June 5, 2017
05 Jun 2017

Political Update – May 23, 2017

Bill to raise Nevada’s minimum wage moves to Senate

Sean Whaley
Las Vegas Review-Journal
May 15, 2017

CARSON CITY — A bill that would raise Nevada’s minimum wage moved forward on a 4-3 party-line vote Monday.
The Senate Commerce, Labor and Energy Committee passed Senate Bill 106 to the full Senate. If it wins approval there, it must still be heard in the Assembly.
Nevada’s current minimum wage is $7.25 an hour for employees who are offered qualified health benefits from their employers. The minimum wage for employees who are not offered health benefits is $8.25 per hour.
The bill would increase the minimum by 75 cents each year until it reaches $12 if employers do not offer health insurance and $11 if insurance is provided.
Supporters of raising the wage testified at a committee hearing in February that paying low-wage earners more would help lift them out of poverty and benefit the overall economy by giving them more buying power.
But opponents countered it would mean increased burdens for small businesses and lead to higher prices, job losses and fewer opportunities for young workers to gain work experience.
Nevada’s existing wage, if insurance is provided, is on par with Idaho and Utah, but lags behind California, Arizona and Oregon.
Another measure being considered seeks to amend the constitution to raise the minimum wage.
Senate Joint Resolution 6 would require the minimum wage to be increased by 75 cents an hour each year beginning on Jan. 1, 2022 until it reaches $12. It would also require the state minimum wage to be set at the federal rate if that rate is higher than what is proposed in the resolution.
The measure would have to be approved by the Legislature twice, this session and again in 2019, and then be approved by voters in 2020, before it could take effect.
Current minimum wage:
6 states have a wage of $10 or more, including California and Arizona.
12 states have a wage of $8.75 to $9.99
11 states have a wage of $7.50 to $8.74
19 states have a wage of $7.25 or they defer to the rate set by the federal government
2 states are below the federal minimum wage.

Keystone’s Mission:

To recruit, support and advocate for candidates for public office who support private sector job creation, low taxation, a responsible regulatory environment, and effective delivery of essential state services.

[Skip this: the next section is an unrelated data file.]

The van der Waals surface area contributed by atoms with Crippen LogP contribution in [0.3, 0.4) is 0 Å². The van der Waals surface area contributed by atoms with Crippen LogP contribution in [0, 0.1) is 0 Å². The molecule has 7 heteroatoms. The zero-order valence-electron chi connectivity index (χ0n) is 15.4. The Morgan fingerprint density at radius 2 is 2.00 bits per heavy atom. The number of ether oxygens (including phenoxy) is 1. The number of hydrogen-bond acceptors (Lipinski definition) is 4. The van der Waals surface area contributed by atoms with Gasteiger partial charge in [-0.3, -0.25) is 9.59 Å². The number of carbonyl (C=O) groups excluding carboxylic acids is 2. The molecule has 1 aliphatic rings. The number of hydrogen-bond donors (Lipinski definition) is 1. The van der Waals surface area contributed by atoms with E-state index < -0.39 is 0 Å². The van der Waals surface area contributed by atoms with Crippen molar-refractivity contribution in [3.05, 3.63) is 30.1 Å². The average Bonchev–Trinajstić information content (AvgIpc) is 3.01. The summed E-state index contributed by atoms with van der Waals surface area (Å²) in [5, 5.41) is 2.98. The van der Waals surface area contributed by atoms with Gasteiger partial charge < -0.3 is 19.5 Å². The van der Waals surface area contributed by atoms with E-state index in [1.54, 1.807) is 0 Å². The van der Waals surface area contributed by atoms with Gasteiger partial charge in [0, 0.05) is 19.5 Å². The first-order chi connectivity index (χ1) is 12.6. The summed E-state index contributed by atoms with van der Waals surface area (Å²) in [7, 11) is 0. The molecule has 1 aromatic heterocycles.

• To focus on candidate support on state legislative races and the governor’s office.
  • To oppose any form of corporate income taxes or other business taxes that discourage capital investment and therefore job creation.
  • Support limiting Nevada state government spending to the rate of population growth.
Quote: One of the reasons the framers of Nevada’s Constitution included a separation-of-powers clause was to avoid the creation of a super-class of elite rulers, passing laws that applied to the masses but not to them.. Steve Sebelius, Las Vegas Review-Journal
May 6, 2017

Lots of reasons to kill Nevada legislation that keeps retired public employee names secret

Steve Sebelius
Las Vegas Review-Journal
May 6, 2017
One of the reasons the framers of Nevada’s Constitution included a separation-of-powers clause was to avoid the creation of a super-class of elite rulers, passing laws that applied to the masses but not to them.
Thank God we don’t have elites who shield their retirement pay, their home addresses and their private deliberations over public laws from the people, right?
Oh, wait.
The Assembly’s Government Affairs Committee last week heard state Sen. Julia Ratti’s Senate Bill 384, which would shield the names of pension-drawing retired public employees from those who pay the taxes to support those pensions.
Ratti says her bill — which would replace names with unique identifying numbers — is a step against identity theft and fraud against the elderly. But it’s also a clear attempt to get around court rulings that held government employee pay and pensions are a matter of public record.
For that reason, Ratti’s bill should be killed, whether by lawmakers or by Gov. Brian Sandoval’s veto. (It passed the state Senate April 21 on a nearly party-line vote, with Democrats in support.)